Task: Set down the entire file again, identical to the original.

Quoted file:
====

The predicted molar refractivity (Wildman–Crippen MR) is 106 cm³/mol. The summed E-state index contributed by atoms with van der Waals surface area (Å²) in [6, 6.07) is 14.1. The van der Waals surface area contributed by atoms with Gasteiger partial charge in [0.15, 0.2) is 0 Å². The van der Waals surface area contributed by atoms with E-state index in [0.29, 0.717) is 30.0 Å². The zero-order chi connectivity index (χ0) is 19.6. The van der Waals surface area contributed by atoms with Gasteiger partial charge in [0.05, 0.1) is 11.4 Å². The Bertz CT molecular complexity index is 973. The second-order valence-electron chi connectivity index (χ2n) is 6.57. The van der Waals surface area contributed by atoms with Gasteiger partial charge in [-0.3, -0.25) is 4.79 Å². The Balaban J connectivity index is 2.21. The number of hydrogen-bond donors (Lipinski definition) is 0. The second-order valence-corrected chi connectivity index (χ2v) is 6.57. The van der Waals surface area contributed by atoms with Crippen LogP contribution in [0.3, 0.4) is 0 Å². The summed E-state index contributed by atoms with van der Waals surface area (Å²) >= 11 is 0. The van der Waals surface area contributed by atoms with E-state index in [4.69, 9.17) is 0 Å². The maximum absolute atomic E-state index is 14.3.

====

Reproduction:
The predicted molar refractivity (Wildman–Crippen MR) is 106 cm³/mol. The summed E-state index contributed by atoms with van der Waals surface area (Å²) in [6, 6.07) is 14.1. The van der Waals surface area contributed by atoms with Gasteiger partial charge in [0.15, 0.2) is 0 Å². The van der Waals surface area contributed by atoms with E-state index in [0.29, 0.717) is 30.0 Å². The zero-order chi connectivity index (χ0) is 19.6. The van der Waals surface area contributed by atoms with Gasteiger partial charge in [0.05, 0.1) is 11.4 Å². The Bertz CT molecular complexity index is 973. The second-order valence-electron chi connectivity index (χ2n) is 6.57. The van der Waals surface area contributed by atoms with Gasteiger partial charge in [-0.3, -0.25) is 4.79 Å². The Balaban J connectivity index is 2.21. The number of hydrogen-bond donors (Lipinski definition) is 0. The second-order valence-corrected chi connectivity index (χ2v) is 6.57. The van der Waals surface area contributed by atoms with Crippen LogP contribution in [0.3, 0.4) is 0 Å². The summed E-state index contributed by atoms with van der Waals surface area (Å²) >= 11 is 0. The van der Waals surface area contributed by atoms with E-state index in [4.69, 9.17) is 0 Å². The maximum absolute atomic E-state index is 14.3.